Breaking News Emails
If Sunday night's politically-charged Screen Actor's Guild Awards are any indication, President Donald Trump and his controversial policies are squarely in Hollywood's cross-hairs — setting the stage for an Academy Awards which will likely be more politicized than usual.
At the SAG awards, a number of winners and presenters, including "Veep" star Julia Louis-Dreyfuss, "That 70s Show" actor Ashton Kutcher and Muslim-American Oscar nominee Mahershala Ali ("Moonlight") spoke out against Trump's divisive travel ban targeting seven Muslim-majority countries.
Those speeches came on the heels of Oscar winner Meryl Streep's widely publicized Golden Globes address, which called out Trump's alleged impersonation of a disabled reporter and lack of empathy.
Awards season in Hollywood has been politicized in the past, like when the Oscars were postponed in 1968 following the assassination of Martin Luther King Jr., or when the late Marlon Brando infamously dispatched activist Sacheen Littlefeather to speak against negative cinematic portrayals of Native Americans instead of appearing at the 1973 ceremony.
But this year, particularly in the wake of a bitterly contested 2016 election — where much of the Hollywood establishment was aligned against Trump — and his polarizing first days in office, the film industry looks poised to use its considerable influence to fight back.
"This is the most political I've ever seen it," said Entertainment Weekly's awards season correspondent Nicole Sperling. "I think the gloves are off since Meryl Streep's speech. She kind of opened the floodgates ... [actors and actresses] are realizing they have a platform and they're choosing to use it for something more than to celebrate themselves and the people around them."
The timing is auspicious, since awards season is typically the time of year where Hollywood's brightest stars are in the biggest spotlight. Awards shows continue to draw high ratings, albeit diminished compared to years past, and that viewership could provide a huge platform for prominent progressives in opposition to Trump.
For instance, Ali is already considered a front-runner in the Best Supporting Actor race, and should he win, not only will he be the first Muslim-American to win an Oscar in a major acting category, he could also deliver another rendition of his emotional SAG speech, where he spoke out against prejudice and "persecution."
Meanwhile, there is the case of Best Foreign Language film nominee director Asghar Farhadi ("The Salesman"). Shortly after the news of Trump's executive order restricting travel from the Middle East was rannounced, several news outlets pointed out that Farhadi would likely be barred from attending the Academy Awards.
And in a statement to the New York Times, Farhadi said he won't attend even if he is granted a waiver.
"I hereby express my condemnation of the unjust conditions forced upon some of my compatriots and the citizens of the other six countries trying to legally enter the United States of America and hope that the current situation will not give rise to further divide between nations," he wrote.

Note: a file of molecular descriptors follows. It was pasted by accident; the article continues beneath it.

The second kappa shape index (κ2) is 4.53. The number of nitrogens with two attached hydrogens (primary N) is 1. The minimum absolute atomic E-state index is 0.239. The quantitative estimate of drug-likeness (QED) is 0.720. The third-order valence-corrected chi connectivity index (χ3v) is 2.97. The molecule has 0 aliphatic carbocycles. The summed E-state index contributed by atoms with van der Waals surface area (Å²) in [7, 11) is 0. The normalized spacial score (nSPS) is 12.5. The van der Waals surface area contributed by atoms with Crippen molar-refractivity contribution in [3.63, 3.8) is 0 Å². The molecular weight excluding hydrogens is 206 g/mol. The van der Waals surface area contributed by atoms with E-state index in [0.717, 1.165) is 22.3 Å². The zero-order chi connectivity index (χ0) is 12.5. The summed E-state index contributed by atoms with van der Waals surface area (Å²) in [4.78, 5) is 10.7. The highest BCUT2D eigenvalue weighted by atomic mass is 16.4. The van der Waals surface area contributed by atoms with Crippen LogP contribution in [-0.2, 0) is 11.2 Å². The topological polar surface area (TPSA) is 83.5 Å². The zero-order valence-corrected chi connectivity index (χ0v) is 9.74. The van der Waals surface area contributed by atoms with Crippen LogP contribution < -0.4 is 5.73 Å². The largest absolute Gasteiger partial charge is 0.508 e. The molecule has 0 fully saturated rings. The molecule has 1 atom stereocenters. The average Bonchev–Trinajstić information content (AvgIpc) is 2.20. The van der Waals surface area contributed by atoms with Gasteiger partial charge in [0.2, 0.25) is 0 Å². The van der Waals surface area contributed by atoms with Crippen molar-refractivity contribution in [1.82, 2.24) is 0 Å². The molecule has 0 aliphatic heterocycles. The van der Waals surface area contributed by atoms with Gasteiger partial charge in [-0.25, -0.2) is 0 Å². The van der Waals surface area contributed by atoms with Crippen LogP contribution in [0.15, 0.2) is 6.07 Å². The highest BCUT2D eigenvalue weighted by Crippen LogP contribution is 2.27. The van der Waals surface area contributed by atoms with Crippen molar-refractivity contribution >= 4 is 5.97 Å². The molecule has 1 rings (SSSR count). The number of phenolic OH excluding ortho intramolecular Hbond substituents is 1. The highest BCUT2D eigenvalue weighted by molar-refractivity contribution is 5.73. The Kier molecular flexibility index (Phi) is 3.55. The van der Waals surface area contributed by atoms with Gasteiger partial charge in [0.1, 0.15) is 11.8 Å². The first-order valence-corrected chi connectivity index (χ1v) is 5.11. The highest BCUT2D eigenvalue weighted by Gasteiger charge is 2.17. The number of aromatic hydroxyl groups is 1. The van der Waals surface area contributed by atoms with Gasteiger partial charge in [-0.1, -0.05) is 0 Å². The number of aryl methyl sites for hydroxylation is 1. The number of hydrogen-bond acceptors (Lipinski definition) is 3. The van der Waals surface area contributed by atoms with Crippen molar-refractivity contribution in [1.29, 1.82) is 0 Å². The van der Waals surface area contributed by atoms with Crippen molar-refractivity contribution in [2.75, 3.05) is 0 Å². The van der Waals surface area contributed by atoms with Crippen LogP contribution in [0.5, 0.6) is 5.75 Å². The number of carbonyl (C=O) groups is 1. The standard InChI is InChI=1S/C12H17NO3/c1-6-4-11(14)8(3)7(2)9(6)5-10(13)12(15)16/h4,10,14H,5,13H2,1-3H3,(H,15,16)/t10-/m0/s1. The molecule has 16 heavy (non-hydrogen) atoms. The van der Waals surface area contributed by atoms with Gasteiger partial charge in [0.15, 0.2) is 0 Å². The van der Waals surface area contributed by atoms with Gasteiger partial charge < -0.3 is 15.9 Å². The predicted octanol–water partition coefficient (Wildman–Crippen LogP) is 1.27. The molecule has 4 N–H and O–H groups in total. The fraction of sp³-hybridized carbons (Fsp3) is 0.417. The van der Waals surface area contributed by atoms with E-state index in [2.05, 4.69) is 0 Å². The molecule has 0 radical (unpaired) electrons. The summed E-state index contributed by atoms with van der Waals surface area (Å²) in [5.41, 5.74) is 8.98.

Taraneh Alidoosti, one of the Iranian stars of Farhadi's nominated film "The Salesman," has also said she is boycotting the Oscars in response to Trump's travel ban.
"Trump's visa ban for Iranians and others is a racist move and unacceptable," she wrote on social media. "I won't attend the #AcademyAwards 2017 in protest."
Yet, despite their intention to skip the awards, the academy could still send a strong message by voting for "The Salesman" to win the award anyway. The 2013 victory of "Argo" in the Best Picture race was widely perceived as a mea culpa for its director, actor Ben Affleck, who was snubbed for a Best Director nomination.
And a more direct corollary would be 1975, where the academy embraced the controversial anti-Vietnam war documentary "Hearts and Minds" after a brief, awards-qualifying run in theaters the year before after the studio that produced it, Columbia Pictures, refused to distribute it.
According to Sperling, awareness for "The Salesman" has spiked and, now that the whole academy gets to weigh in on the eventual Best Foreign Language winner, its "stock is definitely up."
"For those who are paying attention 'The Salesman' is not only just a nominee, it's a headline," she said. "It's now become a front-runner just in that regard."
There are also a slew of other nominated films that speak to the concerns and experiences of the marginalized and disenfranchised, like "Lion" and "Moonlight," which may get a closer look from Oscar voters amid the fallout from Trump's actions.
As fears of a backlash, or being labeled elites, Sperling argues that celebrities know "they're going to get slammed anyway" and they would rather not "feel silly" by failing to acknowledge the passionate protests going on all over the world.
"I think we've reached the tipping point where they don't care anymore," she said.
In other words, Trump, who has proven to be very sensitive to criticism, could be in for a long Oscar night on Feb. 26.
"No president in any of our lifetimes, not even the one who started out as an actor, has been more obsessed with show business or its many yardsticks of success than Trump is," wrote Mark Harris recently in New York magazine. "So Hollywood’s cold shoulder hurts him."